(45) But because I speak the truth, you do not believe Me. [[The children of the father of lies/liars are not interested in the truth, but God's sheep respond to the truth (cf., e.g., John 7:17; 10:3, 4, 14, 16, 26, 27). I'll quote 1 John 4:5, 6, "They [the Gnostic heretics] are from the world; therefore they speak as from the world, and the world listens to them. (6) We are from God; he who knows God listens to us; he who is not from God does not listen to us. By this we know the spirit of truth and the spirit of error." Those who are not of God are of the "spirit of error"; they demonstrate what kingdom they are of in that they listen to the heretics who are of the world and do not listen to those who speak the truth of God, like the apostle John. And I'll quote John 18:37, "Therefore Pilate said to Him, 'So You are a king?' Jesus answered, 'You say correctly that I am a king. For this I have been born, and for this I have come into the world, to testify to the truth. Everyone who is of the truth hears My voice."]] (46) Which one of you convicts Me of sin? [[Compare 2 Cor. 5:21; Heb. 4:15; 7:26; 1 Pet. 1:19; 2:22; and 1 John 3:5. Jesus' opponents charged Him with a lot of sin, even the sin of blasphemy, but they could not convict Him of sin before the ultimate Judge, because none of their charges were valid. Subsequent events, including His glorification, proved Jesus' righteousness (cf., e.g., John 16:10; Acts 3:13-16).]] If I speak truth, why do you not believe Me? [Jesus has already answered this question for His opponents (see verses 41-45; also see verse 47; John 3:19-21). The children of the father of lies are oriented and motivated to believe the lie, not the truth (which includes God's righteousness and holiness [cf. Eph. 4:24]).] (47) He who is of God hears the words of God; for this reason you do not hear them because you are not of God.' [See under verses 41-46; cf. 1 John 4:6.] (48) The Jews answered and said to Him, 'Do we not say rightly that You are a Samaritan [cf. Matt. 10:5; Luke 9:51-56; 10:33; 17:16; John 4:3-42; and Acts 8:4-25] and have a demon [see John 7:20; 8:52; 10:20; and Matt. 11:18; cf. Matt. 9:34; Mark 3:22; and Luke 11:15]?' [To call Jesus a Samaritan was intended as a serious insult. To say He had a demon was a greater insult. Jesus' opponents were convinced that He was evil.] (49) Jesus answered, 'I do not have a demon; but I honor My Father, and you dishonor Me. [[As we have seen, the primary problem was that His opponents didn't really know, love, or honor the Father (though they thought they did). They proved that by rejecting and dishonoring the One He had sent, His unique Son, the God-man, the One like Him, the Messiah, the only One who could save them from their sin(s).]] (50) But I do not seek My glory [cf. John 5:41, 44; 7:18; and 8:54]; there is One who seeks and judges. [[Jesus, unlike His Jewish opponents, sought only the glory that came from the Father, not the "glory" that comes from men. The words "there is One who seeks" refers to God the Father - He seeks the glory of His Unique Son (see verse 54). The translation of the NIV seems to communicate the right idea for the second half of this verse: "there is one who seeks it [seeks for Jesus Christ to be glorified], and he is the judge."]] (51) Truly [Amen], truly [amen], I say to you, if anyone keeps My word [cf. John 14:15, 21, 23, 24; 15:7, 10, 14; 17:6; and 1 John 2:5] he will never see death [that is, he will never die; "he will never taste of death" (John 8:52)].' [[See verse 52; cf. Luke 2:26; John 5:24; 6:47, 50; and 11:26. Those who submit to Christ Jesus and His word (in faith) are born again and maintain a life-flowing relationship with Him by grace through faith (faith includes obedience to Him and His word) will never die spiritually. If they die physically they go to heaven (a place permeated with the life of God) in a preliminary sense (before the resurrection of the body), and at that the end of this age they will be resurrected (with a glorified body) and born into the fullness of eternal life.]] (52) The Jews said to Him, 'Now we know that You have a demon [cf. John 8:48]. Abraham died, and the prophets also; and You say, "If anyone keeps My word, he will never taste of death [that is, he will never die; "he will never see death" (John 8:51); cf. Matt. 16:28; Heb. 2:9]." [[See under verse 51. As it so often happened, the Jews thought that Jesus was speaking in a literal sense (of not dying physically), but He was speaking in a spiritual sense. The reason born-again believers will never taste of spiritual death is because Jesus took our place (bearing our sins as the Lamb of God); He bore our sins with the guilt and the penalties. He died (physically) as the Lamb of God. In His atoning death. He also bore the penalty of spiritual death for us, so we could be saved from that awesome penalty. ((I had a footnote: I didn't say that Jesus (the eternal Son of God, who became the God-man) died spiritually. It's a serious error to say that He died spiritually, or that His nature changed, or that He needed to born again like we do. He never sinned, and He never ceased being deity with the Father. He was separated in some ways from God the Father by our sins in His atoning death (cf. Psalm 22:1; Matt. 27:46; and Mark 15:34), but He never ceased being deity with the Father. He couldn't be deity and be spiritually dead. See my paper "Did Jesus Die Spiritually?" on my internet site.)) Bondage to sin comes with spiritual death (cf., e.g., Rom. 5:21; Eph. 2:1-5), but "if the Son makes you free, you will be free indeed" (John 8:36; see John 8:31-36).]] (53) Surely You are not greater than our father Abraham [[Compare John 4:12; 8:33, 37, 39. The Gospel of John (and the entire New Testament) makes it very clear that, Yes!, the Lord Jesus Christ was far above (much greater than) Abraham, or any other man, or the cherubim, archangels, etc. They were all created (along with every other being or thing that was ever created) by, through, and for God the Son (cf., e.g., John 1:1-4; Col. 1:16; and Heb. 1:1-3).]], who died? The prophets died too; whom do You make Yourself out to be?' [[Jesus had just said (in verse 51) that those who (submit to Him in faith and) keep His word will never see death (never die). But surely the fact that Abraham and the prophets died proves that He is wrong? Not at all! Jesus was speaking of born-again new-covenant believers not dying spiritually. One primary problem that Jesus' opponents had was that they totally rejected what He said when He told them who He was. We see that fact repeatedly demonstrated throughout the Gospel of John, and in other parts of the New Testament. When He told them who He was, they accused Him of blasphemy, having a demon, etc.]] (54) Jesus answered, 'If I glorify Myself, My glory is nothing [[See John 8:50. God the Father must glorify Him, and, as Jesus went on to say later in verse 54, the Father did glorify Him: He glorified Him by the works He gave Him to do; He glorified Him by speaking audibly from heaven on several occasions, etc., but most of that glorifying takes place after His atoning death (cf. John 7:39; 13:31, 32; 16:14; 17:1, 5), and most of the public manifestation of that glory is reserved for the end of this age, and afterwards (cf., e.g., Matt. 16:27; 25:31; 26:64; Phil. 2:9-11; Rev. 21:22, 23; and 22:1, 3).]]; it is My Father who glorifies Me, of whom you say, "He is our God"; (55) and you have not come to know Him [cf. John 7:28; 8:19; 15:21; and 16:3], but I know Him [cf. Matt. 11:27; John 1:18; 7:29; and 17:25]; and if I say that I do not know Him, I will be a liar like you [cf. John 8:43-45; they were not speaking the truth, for one thing, when they claimed that they were the people of God (they said, "He is our God" (verse 54).], but I do know Him and keep His word [cf., e.g., John 15:10]. (56) Your father Abraham [cf. John 8:33, 37, 39] rejoiced to see My day, and he saw it and was glad.' [[I'll quote Heb. 11:13, "All these [referring to Abraham, Sarah and the others who were mentioned in the preceding verses of Hebrews chapter 11 (and many others not mentioned there)] died in faith, without receiving the promises [They had received the promises, but the things promised (including new-covenant salvation and eternal glory) were not yet available when they died; they could not receive these things until after Christ Jesus had conquered sin, Satan, and death (see Heb. 11:39, 40 [These verses are discussed on pages 166, 167 of my book, "Holiness and Victory Over Sin"]), but having seen them from a distance, and having confessed that they were strangers and exiles on the earth." They knew that this wasn't their real home. They were looking forward to their eternal home in glory (cf., e.g., Heb. 11:10, 13-16).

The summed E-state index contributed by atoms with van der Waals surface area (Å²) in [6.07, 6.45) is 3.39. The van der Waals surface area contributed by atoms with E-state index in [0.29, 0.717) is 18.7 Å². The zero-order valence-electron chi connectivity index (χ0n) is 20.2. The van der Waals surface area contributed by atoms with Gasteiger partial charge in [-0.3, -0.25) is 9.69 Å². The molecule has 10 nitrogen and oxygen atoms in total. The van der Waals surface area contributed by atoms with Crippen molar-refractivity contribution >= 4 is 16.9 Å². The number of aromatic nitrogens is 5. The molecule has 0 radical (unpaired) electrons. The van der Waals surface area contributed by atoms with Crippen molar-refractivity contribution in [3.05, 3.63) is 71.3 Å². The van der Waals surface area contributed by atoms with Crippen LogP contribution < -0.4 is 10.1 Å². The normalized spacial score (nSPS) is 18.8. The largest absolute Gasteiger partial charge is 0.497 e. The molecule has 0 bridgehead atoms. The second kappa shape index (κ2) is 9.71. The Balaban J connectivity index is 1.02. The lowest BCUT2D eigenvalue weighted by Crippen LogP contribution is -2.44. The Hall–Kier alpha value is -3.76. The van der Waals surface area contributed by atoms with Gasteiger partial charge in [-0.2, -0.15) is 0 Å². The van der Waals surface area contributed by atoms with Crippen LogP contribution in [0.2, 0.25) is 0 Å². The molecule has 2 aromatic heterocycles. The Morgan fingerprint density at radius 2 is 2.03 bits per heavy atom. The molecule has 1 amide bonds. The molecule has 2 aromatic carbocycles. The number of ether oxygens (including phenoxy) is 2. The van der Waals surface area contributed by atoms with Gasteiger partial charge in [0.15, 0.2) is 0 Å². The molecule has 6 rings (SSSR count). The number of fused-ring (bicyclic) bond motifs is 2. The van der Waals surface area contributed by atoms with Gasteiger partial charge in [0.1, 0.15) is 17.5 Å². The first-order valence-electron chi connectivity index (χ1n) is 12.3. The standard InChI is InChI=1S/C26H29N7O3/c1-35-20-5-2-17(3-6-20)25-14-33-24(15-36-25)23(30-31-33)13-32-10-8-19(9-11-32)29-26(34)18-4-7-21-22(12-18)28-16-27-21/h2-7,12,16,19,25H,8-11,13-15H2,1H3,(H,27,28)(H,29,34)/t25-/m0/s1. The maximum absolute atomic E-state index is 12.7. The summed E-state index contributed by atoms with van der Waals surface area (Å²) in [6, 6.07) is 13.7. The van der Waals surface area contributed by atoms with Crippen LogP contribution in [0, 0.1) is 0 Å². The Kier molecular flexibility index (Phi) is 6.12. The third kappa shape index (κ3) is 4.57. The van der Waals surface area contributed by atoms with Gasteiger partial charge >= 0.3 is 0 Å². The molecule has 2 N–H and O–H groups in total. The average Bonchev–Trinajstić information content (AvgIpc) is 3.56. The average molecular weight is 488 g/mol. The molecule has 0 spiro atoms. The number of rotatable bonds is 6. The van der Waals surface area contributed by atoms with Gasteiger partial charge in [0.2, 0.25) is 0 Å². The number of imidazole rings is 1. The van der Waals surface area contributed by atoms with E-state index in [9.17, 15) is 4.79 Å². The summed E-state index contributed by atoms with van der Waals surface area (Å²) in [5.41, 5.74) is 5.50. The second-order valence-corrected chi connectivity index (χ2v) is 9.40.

The words "Abraham rejoiced to see My day" apparently refer to his rejoicing when God revealed to him something of His glorious plans regarding the Lord Jesus Christ and His works. As the rest of the verse says, when Abraham saw it (apparently referring to his seeing it by revelation when he still lived on the earth) he was glad. (I had a footnote: The last words of verse 56, which is four words in the Greek, could be translated, "he both saw it and he was glad." The Greek has "kai...kai," which is sometimes translated "both...and.") Jesus' Jewish opponents, in stark contrast with the rejoicing/gladness of Abraham, the one they claimed as their father (he was their father after the flesh), did everything but rejoice/be glad when they saw the Lord Jesus Christ in Person (not in a vision/by revelation) and heard His words and saw something of His works. They rejected Him! They hated Him! They wanted to kill Him! ((I had a two-paragraph footnote: I'll quote part of what R. V. G. Tasker says under this verse ("Gospel According to St. John" [Eerdmans, 1960], page 122). "The Greek does not mean 'rejoiced in the hope of seeing My day' when it actually came [Quite a few commentators understand these words that way; the NIV translates "Your father Abraham rejoiced at the thought of seeing my day..."; in the margin the NASB has "Lit., in order that he might see."], and when Abraham would be in the abode of the blessed; but 'rejoiced in that he actually saw' it [by revelation] while he was still on earth. There was a rabbinic tradition that when God established His covenant with Abraham (Gen. 15:9ff), the latter received a vision of the messianic age."